I’ve been fortunate to have been able to visit a lot of very fun places over the years. Weekends in Montreal, Myrtle Beach and Miami. Week long parties in Las Vegas, Nashville and Aruba. My wife and I sneak off to Boston pretty much every chance that we get.
My favorite remains Walt Disney World in Florida, the one place that I never seem to tire of. For over three decades I’ve never gone more than a few years in between visits. I can’t tell you exactly when, just in case there are potential burglars that may be reading, but I’m becoming pretty excited about how close we’re getting to my next trip, the first time since we brought Kayla ten years ago that there will actually be children accompanying us.
I’m excited, but not without worry. After the initial surprise wears off there is a three hour plane ride that Alaina will have to sit through. There will be higher temperatures, long lines, and unfamiliar sleeping arrangements.
I took care of one of the biggest potential problems by finding accommodations with two bathrooms and was pleased by how she handled my secret practice day at Six Flags New England during spring break. Long lines on their second open day of the year were tolerated and although the heat did take an eventual toll, the long pants and boots needed to gain that last bit of extra height for a few of the thrill rides won’t be necessary in Disney. She clears all the requirements there by a comfortable margin.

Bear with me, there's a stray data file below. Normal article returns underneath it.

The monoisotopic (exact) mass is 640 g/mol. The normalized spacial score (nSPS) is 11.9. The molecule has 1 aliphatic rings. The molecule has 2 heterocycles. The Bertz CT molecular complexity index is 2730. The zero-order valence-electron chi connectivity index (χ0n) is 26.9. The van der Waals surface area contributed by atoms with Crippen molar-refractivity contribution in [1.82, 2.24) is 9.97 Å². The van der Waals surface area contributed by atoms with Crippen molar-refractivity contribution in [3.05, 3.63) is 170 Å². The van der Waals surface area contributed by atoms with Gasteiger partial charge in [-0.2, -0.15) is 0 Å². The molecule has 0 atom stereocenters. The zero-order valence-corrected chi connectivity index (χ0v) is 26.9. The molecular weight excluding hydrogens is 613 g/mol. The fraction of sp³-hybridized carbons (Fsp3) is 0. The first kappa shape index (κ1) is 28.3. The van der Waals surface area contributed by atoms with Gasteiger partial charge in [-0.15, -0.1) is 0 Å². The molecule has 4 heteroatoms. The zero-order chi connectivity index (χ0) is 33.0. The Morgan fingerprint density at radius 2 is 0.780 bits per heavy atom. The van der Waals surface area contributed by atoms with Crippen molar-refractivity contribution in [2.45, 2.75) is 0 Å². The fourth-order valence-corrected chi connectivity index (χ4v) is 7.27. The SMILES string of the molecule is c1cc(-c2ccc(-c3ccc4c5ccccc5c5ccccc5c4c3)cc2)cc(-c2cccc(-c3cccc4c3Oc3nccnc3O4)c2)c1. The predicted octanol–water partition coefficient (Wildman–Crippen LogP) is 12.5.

My other concern was somewhat placated last month at parent teacher conferences. As absurd as I think it is that there should be a problem with a kindergartner missing a few days of school for a family vacation, the attendance policies at her school are roughly equivalent to that of a low level correctional facility. It’s the longest section of the student handbook, reminder pamphlets are sent home periodically and signs are posted all over school grounds. When picking her up for a mid-morning dentist appointment earlier this year I was told to be sure I had her back in school within two hours so that “it wasn’t held against her.” More than ten missed days over the course of the year and documentation is required to prove that these days were medically necessary. What the consequences would be are left unspecified.
English father Jon Platt found out what the repercussions were from his Isle of Wright school, recently losing a legal battle he took all the way to the English Supreme Court after refusing to pay fines levied against him for taking his seven year old daughter to Disney. The Court ruled that only the head teacher, not the parents, had the right to determine what was an appropriate absence. Nearly 150,000 other English families were fined last year for similar offences.
It’s completely absurd.
I understand the importance of early education and the role that attendance plays in a child’s success. I agree that children should be encouraged to take learning seriously and develop a sense of pride in their academic efforts. I’m sure that there are many irresponsible parents that are hindering their children’s education by enabling unnecessary truancy and that this should be monitored.
I’ll also be damned if I’m going to ask somebody else’s permission to take my kids to see Mickey Mouse.
Besides her academic progress and classroom behaviors, one of the things that my daughter’s teacher was required to comment on during our meeting was attendance, a perfect opportunity to inform her or our upcoming plans. She was refreshingly sensible in her response.
Whether or not the administrators are similarly rational remains to be seen, but as the trip approaches their response remains low on my list of concerns.
I’m more afraid that somebody is going to spoil the surprise.